The International Telecommunications Union (ITU) pulled a fast rabbit out of the hat at the opening of its annual conference two Fridays ago by ratifying G.fast, the standard designed to deliver access speeds of up to 1 Gbit/s over existing copper wires.
G.fast works by extending the range of frequencies over which broadband signals travel. Typically, it is likely to be used when the fiber has been deployed as far as the distribution point close to the office or home — the so-called FTTdp. And the sweet spot most operators will target will probably be 500 Mbit/s performance over some 100 meters.
While the telecoms community had little doubt G.fast (more prosaically known as ITU G.9701) would get the green light, since major operators and equipment vendors, especially in the US and Europe, have been lab and field testing the technology's capabilities (and limitations) for over a year now, there are still numerous questions concerning the technology, including technical and operational issues, vendor-to-vendor interoperability, and just where G.fast deployment makes commercial sense.
The Broadband Forum (BBF), which has been tracking the ITU timescales, has already indicated the University of New Hampshire's world-leading InterOperability labs would be leading its planned G.fast certification program. Initial product testing is expected to commence in the first half of next year, to be followed soon with a series of interoperability tests. Certification is scheduled for next fall, a remarkably fast track for a communications technology first mooted in 2011.
Not surprisingly, chip suppliers such as Broadcom, Ikanos, Israeli startup Sckipio (founded to focus on this technology), and German group Lantiq (the latter two having joined forces to develop designs for residential gateways) have been very gung-ho about G.fast. All claim significant contributions toward the final spec that has been ratified.
At the system level, those making the biggest waves include Alcatel-Lucent, Adtran, and Chinese conglomerate Huawei.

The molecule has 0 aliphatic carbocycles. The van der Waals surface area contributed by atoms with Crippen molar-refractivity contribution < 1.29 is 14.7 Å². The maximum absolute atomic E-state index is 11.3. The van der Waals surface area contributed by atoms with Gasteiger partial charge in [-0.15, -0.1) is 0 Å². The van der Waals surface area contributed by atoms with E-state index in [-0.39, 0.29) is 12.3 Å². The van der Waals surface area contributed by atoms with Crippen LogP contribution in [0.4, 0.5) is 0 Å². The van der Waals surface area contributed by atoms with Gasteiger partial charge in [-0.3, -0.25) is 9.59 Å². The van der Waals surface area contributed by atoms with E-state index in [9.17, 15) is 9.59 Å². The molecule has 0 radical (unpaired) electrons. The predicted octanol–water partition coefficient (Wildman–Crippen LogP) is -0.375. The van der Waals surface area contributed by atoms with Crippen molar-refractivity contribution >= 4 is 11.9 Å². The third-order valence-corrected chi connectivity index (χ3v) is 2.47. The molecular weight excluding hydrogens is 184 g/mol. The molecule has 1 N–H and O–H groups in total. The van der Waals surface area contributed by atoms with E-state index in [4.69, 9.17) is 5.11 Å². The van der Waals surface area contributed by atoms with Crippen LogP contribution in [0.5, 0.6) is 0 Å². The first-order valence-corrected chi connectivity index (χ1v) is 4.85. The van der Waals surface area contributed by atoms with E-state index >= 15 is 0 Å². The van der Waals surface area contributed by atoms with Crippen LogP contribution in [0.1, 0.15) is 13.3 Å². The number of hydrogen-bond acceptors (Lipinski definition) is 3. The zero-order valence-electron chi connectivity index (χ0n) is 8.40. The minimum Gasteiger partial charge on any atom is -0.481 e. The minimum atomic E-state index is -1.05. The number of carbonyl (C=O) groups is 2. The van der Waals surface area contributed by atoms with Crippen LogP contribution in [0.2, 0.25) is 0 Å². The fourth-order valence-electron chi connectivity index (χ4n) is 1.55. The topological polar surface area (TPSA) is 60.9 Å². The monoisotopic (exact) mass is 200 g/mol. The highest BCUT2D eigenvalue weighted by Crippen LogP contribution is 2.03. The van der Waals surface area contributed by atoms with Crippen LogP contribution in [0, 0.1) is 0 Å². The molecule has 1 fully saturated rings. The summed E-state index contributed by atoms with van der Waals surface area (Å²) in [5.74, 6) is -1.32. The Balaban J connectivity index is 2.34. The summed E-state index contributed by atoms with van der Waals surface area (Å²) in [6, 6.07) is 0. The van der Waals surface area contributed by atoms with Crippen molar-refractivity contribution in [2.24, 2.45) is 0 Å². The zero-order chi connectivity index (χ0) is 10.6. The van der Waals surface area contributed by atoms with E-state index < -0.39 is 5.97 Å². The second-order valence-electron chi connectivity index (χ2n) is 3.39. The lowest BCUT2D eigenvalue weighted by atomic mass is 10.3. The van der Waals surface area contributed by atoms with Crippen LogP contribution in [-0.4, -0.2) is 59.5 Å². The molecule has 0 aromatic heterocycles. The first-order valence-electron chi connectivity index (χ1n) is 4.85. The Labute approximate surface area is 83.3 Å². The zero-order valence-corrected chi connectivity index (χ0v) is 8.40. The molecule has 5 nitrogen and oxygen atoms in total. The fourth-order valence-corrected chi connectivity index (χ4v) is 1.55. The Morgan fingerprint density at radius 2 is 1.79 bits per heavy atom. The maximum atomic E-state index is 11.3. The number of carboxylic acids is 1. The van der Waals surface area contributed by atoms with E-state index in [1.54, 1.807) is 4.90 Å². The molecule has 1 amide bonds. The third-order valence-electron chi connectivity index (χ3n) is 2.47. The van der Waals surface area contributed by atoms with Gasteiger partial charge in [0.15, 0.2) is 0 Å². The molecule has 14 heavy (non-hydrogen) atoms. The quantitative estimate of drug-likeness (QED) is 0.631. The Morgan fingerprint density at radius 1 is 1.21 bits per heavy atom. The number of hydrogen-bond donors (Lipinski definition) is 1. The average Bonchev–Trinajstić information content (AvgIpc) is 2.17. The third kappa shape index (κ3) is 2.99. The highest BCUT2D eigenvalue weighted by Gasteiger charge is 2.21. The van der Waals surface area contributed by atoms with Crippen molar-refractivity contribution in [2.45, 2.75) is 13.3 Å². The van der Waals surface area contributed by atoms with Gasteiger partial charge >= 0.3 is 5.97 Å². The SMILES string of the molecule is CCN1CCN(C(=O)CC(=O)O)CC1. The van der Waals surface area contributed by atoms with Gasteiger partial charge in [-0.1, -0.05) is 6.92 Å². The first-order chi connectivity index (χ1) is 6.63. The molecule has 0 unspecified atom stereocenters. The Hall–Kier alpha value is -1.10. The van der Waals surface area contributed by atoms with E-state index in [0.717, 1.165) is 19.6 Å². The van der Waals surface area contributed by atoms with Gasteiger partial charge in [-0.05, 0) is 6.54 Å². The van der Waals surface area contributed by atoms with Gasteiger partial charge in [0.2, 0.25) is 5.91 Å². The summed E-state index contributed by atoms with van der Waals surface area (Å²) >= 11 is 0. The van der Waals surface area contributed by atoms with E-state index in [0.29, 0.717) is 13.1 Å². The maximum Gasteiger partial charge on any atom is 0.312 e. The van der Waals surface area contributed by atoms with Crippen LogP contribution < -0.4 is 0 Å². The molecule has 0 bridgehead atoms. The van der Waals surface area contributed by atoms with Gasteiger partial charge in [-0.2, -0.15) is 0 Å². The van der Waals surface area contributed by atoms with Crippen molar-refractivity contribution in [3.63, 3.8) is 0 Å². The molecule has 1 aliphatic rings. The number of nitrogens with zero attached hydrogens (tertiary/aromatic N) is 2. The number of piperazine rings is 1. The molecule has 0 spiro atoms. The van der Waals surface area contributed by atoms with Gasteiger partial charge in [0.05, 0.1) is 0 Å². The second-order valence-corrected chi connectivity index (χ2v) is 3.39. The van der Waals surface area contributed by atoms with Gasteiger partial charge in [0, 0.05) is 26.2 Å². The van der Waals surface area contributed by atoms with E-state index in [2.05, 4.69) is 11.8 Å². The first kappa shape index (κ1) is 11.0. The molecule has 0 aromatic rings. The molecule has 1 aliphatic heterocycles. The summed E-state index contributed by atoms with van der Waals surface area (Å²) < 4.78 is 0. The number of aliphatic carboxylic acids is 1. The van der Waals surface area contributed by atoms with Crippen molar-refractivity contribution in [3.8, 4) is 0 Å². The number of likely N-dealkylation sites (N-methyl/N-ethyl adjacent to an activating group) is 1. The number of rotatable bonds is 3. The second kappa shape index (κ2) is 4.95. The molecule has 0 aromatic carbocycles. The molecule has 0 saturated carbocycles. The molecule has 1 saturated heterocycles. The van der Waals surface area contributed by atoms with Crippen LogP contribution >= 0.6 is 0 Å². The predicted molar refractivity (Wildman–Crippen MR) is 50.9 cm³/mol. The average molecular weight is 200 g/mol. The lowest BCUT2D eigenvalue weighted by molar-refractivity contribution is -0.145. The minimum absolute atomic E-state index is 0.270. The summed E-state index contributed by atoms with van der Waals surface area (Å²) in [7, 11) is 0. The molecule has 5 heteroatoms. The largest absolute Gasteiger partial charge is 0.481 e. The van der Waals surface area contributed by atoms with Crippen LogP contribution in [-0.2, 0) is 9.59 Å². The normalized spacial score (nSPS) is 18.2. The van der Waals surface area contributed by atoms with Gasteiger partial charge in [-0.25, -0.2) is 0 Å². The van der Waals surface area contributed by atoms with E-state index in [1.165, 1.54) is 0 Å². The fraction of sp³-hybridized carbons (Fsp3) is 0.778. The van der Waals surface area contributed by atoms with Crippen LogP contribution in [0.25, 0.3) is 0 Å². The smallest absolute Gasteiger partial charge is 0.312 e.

While the equipment/operator trials are said to have been pretty successful, some operators have indicated they are not yet convinced just how many of their customers will need a product offering hundreds of megabits per customer.
One of strongest proponents of the technology, BT, which recently said it has achieved an aggregate downstream/upstream data rate of 720 Mbit/s in its first, experimental trials using existing copper plant at loop distances of about 20m, also indicated it has identified difficult, but not insurmountable operational issues. The British telco suggested G.fast will most likely need to support 20 times as many nodes as the existing VDSL technology it has already deployed.
An identified headache for vendors will be the number of deployment scenarios for G.fast — the BBF has described 23 to date, including deployment on poles, in manholes, in multi-dwelling unit basements, and apartment floors.
The reality is current technology, VDSL and VDSL2 using vectoring, has already boosted speeds to 100 Mbit/s in fiber-to-the-cabinet (FTTC) deployments. Still using vectoring, G.fast will take this to the next level in terms of speed, but the proposed architecture will force operators to move their fiber plant even closer to the customers' distribution point.
It also needs stressing that for many operators G.fast will need to coexist with VDSL or VDSL2. While this is taken into account in the physical layer standard just approved, and has been demonstrated to be technically feasible, it does reduce the bit rates by an estimated 20% at relatively short loop distances from the street cabinet, and if these are higher, data rates can reduce significantly.
So the likelihood is G.fast will clock in at less than the headline data rate, but still sufficient for super-fast broadband services. And, importantly, at rates able to compete against cable operators deploying DOCSIS 3.0 technology, if not the emerging DOCSIS 3.1 specification.
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